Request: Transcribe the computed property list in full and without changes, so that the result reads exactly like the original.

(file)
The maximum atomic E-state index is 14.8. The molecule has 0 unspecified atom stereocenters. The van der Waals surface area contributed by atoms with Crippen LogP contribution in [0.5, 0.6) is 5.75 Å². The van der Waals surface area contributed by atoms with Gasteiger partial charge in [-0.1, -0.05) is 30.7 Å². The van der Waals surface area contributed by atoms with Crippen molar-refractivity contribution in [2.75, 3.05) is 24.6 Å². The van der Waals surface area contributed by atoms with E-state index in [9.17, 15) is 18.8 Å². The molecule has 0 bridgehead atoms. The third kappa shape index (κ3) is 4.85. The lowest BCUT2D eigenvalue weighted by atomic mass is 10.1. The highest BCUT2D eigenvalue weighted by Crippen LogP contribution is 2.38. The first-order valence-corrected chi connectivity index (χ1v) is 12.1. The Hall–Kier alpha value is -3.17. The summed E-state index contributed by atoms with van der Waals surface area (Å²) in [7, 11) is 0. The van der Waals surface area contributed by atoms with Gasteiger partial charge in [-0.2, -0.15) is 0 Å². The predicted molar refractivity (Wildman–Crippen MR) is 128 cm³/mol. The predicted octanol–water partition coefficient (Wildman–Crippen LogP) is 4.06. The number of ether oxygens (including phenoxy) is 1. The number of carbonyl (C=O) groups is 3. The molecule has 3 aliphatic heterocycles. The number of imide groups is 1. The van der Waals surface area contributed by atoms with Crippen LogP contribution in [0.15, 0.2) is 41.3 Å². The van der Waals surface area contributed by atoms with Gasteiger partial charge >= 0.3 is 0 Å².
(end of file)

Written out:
The maximum atomic E-state index is 14.8. The molecule has 0 unspecified atom stereocenters. The van der Waals surface area contributed by atoms with Crippen LogP contribution in [0.5, 0.6) is 5.75 Å². The van der Waals surface area contributed by atoms with Gasteiger partial charge in [-0.1, -0.05) is 30.7 Å². The van der Waals surface area contributed by atoms with Crippen molar-refractivity contribution in [2.75, 3.05) is 24.6 Å². The van der Waals surface area contributed by atoms with E-state index in [9.17, 15) is 18.8 Å². The molecule has 0 bridgehead atoms. The third kappa shape index (κ3) is 4.85. The lowest BCUT2D eigenvalue weighted by atomic mass is 10.1. The highest BCUT2D eigenvalue weighted by Crippen LogP contribution is 2.38. The first-order valence-corrected chi connectivity index (χ1v) is 12.1. The Hall–Kier alpha value is -3.17. The summed E-state index contributed by atoms with van der Waals surface area (Å²) in [7, 11) is 0. The van der Waals surface area contributed by atoms with Gasteiger partial charge in [-0.2, -0.15) is 0 Å². The predicted molar refractivity (Wildman–Crippen MR) is 128 cm³/mol. The predicted octanol–water partition coefficient (Wildman–Crippen LogP) is 4.06. The number of ether oxygens (including phenoxy) is 1. The number of carbonyl (C=O) groups is 3. The molecule has 3 aliphatic heterocycles. The number of imide groups is 1. The van der Waals surface area contributed by atoms with Crippen LogP contribution in [0.15, 0.2) is 41.3 Å². The van der Waals surface area contributed by atoms with Gasteiger partial charge >= 0.3 is 0 Å².